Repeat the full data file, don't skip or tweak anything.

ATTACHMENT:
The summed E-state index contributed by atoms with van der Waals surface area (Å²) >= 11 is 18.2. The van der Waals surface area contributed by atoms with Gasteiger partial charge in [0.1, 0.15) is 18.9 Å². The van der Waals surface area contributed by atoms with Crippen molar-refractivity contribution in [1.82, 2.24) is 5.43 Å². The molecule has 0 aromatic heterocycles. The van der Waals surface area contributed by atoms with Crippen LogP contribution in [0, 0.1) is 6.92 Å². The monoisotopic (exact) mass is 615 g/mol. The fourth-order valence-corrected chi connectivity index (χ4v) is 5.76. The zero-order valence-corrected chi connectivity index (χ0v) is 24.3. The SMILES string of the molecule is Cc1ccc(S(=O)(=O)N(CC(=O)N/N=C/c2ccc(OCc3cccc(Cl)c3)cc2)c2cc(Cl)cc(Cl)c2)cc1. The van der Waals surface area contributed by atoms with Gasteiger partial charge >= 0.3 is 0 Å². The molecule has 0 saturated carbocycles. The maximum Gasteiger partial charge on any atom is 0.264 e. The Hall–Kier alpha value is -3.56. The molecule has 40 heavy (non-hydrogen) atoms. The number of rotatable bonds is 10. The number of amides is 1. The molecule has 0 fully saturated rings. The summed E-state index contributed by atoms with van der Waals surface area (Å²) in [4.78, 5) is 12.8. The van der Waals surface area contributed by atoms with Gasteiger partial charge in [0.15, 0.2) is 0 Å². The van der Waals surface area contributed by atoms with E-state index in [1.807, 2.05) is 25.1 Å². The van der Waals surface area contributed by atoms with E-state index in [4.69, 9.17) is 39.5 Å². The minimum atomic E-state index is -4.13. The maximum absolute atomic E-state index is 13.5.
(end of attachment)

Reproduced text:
The summed E-state index contributed by atoms with van der Waals surface area (Å²) >= 11 is 18.2. The van der Waals surface area contributed by atoms with Gasteiger partial charge in [0.1, 0.15) is 18.9 Å². The van der Waals surface area contributed by atoms with Crippen molar-refractivity contribution in [1.82, 2.24) is 5.43 Å². The molecule has 0 aromatic heterocycles. The van der Waals surface area contributed by atoms with Crippen LogP contribution in [0, 0.1) is 6.92 Å². The monoisotopic (exact) mass is 615 g/mol. The fourth-order valence-corrected chi connectivity index (χ4v) is 5.76. The zero-order valence-corrected chi connectivity index (χ0v) is 24.3. The SMILES string of the molecule is Cc1ccc(S(=O)(=O)N(CC(=O)N/N=C/c2ccc(OCc3cccc(Cl)c3)cc2)c2cc(Cl)cc(Cl)c2)cc1. The van der Waals surface area contributed by atoms with Gasteiger partial charge >= 0.3 is 0 Å². The molecule has 0 saturated carbocycles. The maximum Gasteiger partial charge on any atom is 0.264 e. The Hall–Kier alpha value is -3.56. The molecule has 40 heavy (non-hydrogen) atoms. The number of rotatable bonds is 10. The number of amides is 1. The molecule has 0 fully saturated rings. The summed E-state index contributed by atoms with van der Waals surface area (Å²) in [4.78, 5) is 12.8. The van der Waals surface area contributed by atoms with Gasteiger partial charge in [0.15, 0.2) is 0 Å². The van der Waals surface area contributed by atoms with E-state index in [1.807, 2.05) is 25.1 Å². The van der Waals surface area contributed by atoms with E-state index in [4.69, 9.17) is 39.5 Å². The minimum atomic E-state index is -4.13. The maximum absolute atomic E-state index is 13.5.